Knauf Plasterboard Tianjin Co. was ordered to pay $164,000 to a family that claimed their Louisiana home was ruined by defective drywall made in China.
U.S. District Judge Eldon Fallon, who is overseeing federal lawsuits filed against Chinese drywall makers throughout the U.S., ruled that homeowners Tatum and Charlene Hernandez are entitled to have their home restored to its original condition. He also granted damages to replace personal property and cover the couple’s living expenses.
“Plaintiffs purchased a new home and are entitled to have it restored to a new condition,” Fallon wrote in a 47-page decision in the case.
Fallon’s ruling comes after a trial in March, where he presided without a jury. The case, part of coordinated multidistrict litigation over defective drywall, is intended as a bellwether to help determine property damage issues in other cases against manufacturers.
More than 2,100 homeowners in the U.S. have filed federal suits claiming their homes were damaged or ruined by defective drywall that gives off noxious odors and chemicals that can corrode wiring, plumbing and heating equipment.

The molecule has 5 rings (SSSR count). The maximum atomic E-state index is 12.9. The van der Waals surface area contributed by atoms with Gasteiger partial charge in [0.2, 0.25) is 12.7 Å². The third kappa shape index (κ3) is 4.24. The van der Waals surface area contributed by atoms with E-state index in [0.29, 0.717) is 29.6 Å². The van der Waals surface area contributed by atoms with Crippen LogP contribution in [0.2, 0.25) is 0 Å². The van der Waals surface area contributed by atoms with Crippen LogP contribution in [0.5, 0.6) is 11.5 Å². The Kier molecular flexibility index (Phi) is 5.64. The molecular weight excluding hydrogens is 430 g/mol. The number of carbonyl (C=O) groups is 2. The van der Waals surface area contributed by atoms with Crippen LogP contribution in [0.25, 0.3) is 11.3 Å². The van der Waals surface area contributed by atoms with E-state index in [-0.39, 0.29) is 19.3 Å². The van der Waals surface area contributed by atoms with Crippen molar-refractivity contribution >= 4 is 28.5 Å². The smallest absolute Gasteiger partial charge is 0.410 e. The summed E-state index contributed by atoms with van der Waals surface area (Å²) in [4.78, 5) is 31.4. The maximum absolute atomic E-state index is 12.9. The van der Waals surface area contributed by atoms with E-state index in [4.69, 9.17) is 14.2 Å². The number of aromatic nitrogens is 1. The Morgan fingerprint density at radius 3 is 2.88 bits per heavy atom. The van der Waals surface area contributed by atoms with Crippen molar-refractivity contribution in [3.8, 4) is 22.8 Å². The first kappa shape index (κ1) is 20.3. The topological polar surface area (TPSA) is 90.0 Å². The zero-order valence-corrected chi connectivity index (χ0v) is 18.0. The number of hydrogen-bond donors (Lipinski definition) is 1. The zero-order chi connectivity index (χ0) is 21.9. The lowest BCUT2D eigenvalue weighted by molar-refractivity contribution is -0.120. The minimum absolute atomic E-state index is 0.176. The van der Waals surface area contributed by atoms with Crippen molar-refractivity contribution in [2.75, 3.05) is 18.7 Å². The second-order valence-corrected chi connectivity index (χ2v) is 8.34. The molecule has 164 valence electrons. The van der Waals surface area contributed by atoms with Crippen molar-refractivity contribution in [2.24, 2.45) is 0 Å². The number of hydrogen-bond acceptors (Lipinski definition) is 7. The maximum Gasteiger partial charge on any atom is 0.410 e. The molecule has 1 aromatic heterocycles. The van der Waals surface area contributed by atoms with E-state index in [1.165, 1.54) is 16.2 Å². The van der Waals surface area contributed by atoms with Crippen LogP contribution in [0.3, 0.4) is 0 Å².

Knauf said it may appeal the Hernandez decision. Evidence introduced by Knauf at trial “showed that a home impacted by Chinese drywall could be repaired for a much more reasonable amount than what was awarded by the court,” Don Hayden, a lawyer for the company, said in a statement.
The company is “prepared to work broadly and cooperatively with U.S. homeowners and homebuilders” to repair homes with defective Knauf drywall, he said.
Knauf is the first Chinese drywall manufacturer to defend itself in a U.S. trial. On April 8, Fallon awarded $2.6 million to the owners of seven Virginia homes that he determined had been ruined by drywall made by Taishan Gypsum Co., which didn’t participate in the case.
On April 2, U.S. regulators recommended that homeowners remove all defective drywall and replace gas-service piping, smoke alarms and carbon monoxide alarms and other electrical components and wiring that may have been damaged.
In the trial, both sides agreed that Knauf should pay to remove all 180 drywall panels in the house, which was built in 2006 at a cost of $175,000. Knauf claimed a remediation plan put forward by the Hernandezes was too expensive. Knauf also disputed claims that gases from the drywall ruined wiring, appliances and personal property in the home.
In his decision, Fallon said that Knauf must pay to replace the drywall and the home’s electrical, heating and air- conditioning systems.
The case is In re Chinese-Manufactured Drywall Products Liability Litigation, 2:09-md-02047, U.S. District Court, Eastern District of Louisiana (New Orleans).
To contact the reporters on this story: Bob Van Voris in New York at email@example.com; Allen Johnson Jr. in federal court in New Orleans at firstname.lastname@example.org.